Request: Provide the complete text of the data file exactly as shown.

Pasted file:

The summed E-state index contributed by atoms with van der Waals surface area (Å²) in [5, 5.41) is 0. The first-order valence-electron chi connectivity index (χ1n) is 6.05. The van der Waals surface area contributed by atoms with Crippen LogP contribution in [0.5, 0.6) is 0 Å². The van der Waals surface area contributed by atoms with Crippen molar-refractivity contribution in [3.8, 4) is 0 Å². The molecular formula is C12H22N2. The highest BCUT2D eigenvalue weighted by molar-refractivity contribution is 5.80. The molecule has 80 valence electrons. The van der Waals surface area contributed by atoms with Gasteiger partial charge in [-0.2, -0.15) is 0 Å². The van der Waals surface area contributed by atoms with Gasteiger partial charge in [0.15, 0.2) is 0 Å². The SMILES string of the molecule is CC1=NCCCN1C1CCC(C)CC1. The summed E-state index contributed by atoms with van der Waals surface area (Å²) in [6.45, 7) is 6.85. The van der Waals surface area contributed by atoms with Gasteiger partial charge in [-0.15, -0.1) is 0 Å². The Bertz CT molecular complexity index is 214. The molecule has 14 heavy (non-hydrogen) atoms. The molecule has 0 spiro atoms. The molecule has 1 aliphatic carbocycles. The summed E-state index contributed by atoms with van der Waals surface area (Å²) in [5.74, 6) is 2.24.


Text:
The summed E-state index contributed by atoms with van der Waals surface area (Å²) in [5, 5.41) is 0. The first-order valence-electron chi connectivity index (χ1n) is 6.05. The van der Waals surface area contributed by atoms with Crippen LogP contribution in [0.5, 0.6) is 0 Å². The van der Waals surface area contributed by atoms with Crippen molar-refractivity contribution in [3.8, 4) is 0 Å². The molecular formula is C12H22N2. The highest BCUT2D eigenvalue weighted by molar-refractivity contribution is 5.80. The molecule has 80 valence electrons. The van der Waals surface area contributed by atoms with Gasteiger partial charge in [-0.2, -0.15) is 0 Å². The van der Waals surface area contributed by atoms with Gasteiger partial charge in [0.15, 0.2) is 0 Å². The SMILES string of the molecule is CC1=NCCCN1C1CCC(C)CC1. The summed E-state index contributed by atoms with van der Waals surface area (Å²) in [6.45, 7) is 6.85. The van der Waals surface area contributed by atoms with Gasteiger partial charge in [-0.15, -0.1) is 0 Å². The Bertz CT molecular complexity index is 214. The molecule has 14 heavy (non-hydrogen) atoms. The molecule has 0 spiro atoms. The molecule has 1 aliphatic carbocycles. The summed E-state index contributed by atoms with van der Waals surface area (Å²) in [5.74, 6) is 2.24.